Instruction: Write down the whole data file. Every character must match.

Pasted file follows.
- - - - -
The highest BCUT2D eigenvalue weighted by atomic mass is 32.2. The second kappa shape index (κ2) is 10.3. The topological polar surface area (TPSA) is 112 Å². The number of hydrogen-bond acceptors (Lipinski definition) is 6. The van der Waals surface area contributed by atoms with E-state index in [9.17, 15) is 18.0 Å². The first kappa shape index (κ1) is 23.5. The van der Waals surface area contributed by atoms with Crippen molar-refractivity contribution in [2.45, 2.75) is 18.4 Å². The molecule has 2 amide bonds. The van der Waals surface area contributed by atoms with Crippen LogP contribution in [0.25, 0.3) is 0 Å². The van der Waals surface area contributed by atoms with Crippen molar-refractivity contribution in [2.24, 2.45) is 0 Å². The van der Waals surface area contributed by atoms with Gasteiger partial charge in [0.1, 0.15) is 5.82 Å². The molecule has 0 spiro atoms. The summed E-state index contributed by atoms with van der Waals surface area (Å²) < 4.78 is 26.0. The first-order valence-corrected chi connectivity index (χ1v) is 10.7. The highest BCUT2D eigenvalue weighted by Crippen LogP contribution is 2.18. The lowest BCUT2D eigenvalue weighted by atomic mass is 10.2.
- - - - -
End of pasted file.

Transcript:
The highest BCUT2D eigenvalue weighted by atomic mass is 32.2. The second kappa shape index (κ2) is 10.3. The topological polar surface area (TPSA) is 112 Å². The number of hydrogen-bond acceptors (Lipinski definition) is 6. The van der Waals surface area contributed by atoms with E-state index in [9.17, 15) is 18.0 Å². The first kappa shape index (κ1) is 23.5. The van der Waals surface area contributed by atoms with Crippen molar-refractivity contribution in [2.45, 2.75) is 18.4 Å². The molecule has 2 amide bonds. The van der Waals surface area contributed by atoms with Crippen LogP contribution in [0.25, 0.3) is 0 Å². The van der Waals surface area contributed by atoms with Crippen molar-refractivity contribution in [2.24, 2.45) is 0 Å². The van der Waals surface area contributed by atoms with Gasteiger partial charge in [0.1, 0.15) is 5.82 Å². The molecule has 0 spiro atoms. The summed E-state index contributed by atoms with van der Waals surface area (Å²) < 4.78 is 26.0. The first-order valence-corrected chi connectivity index (χ1v) is 10.7. The highest BCUT2D eigenvalue weighted by Crippen LogP contribution is 2.18. The lowest BCUT2D eigenvalue weighted by atomic mass is 10.2.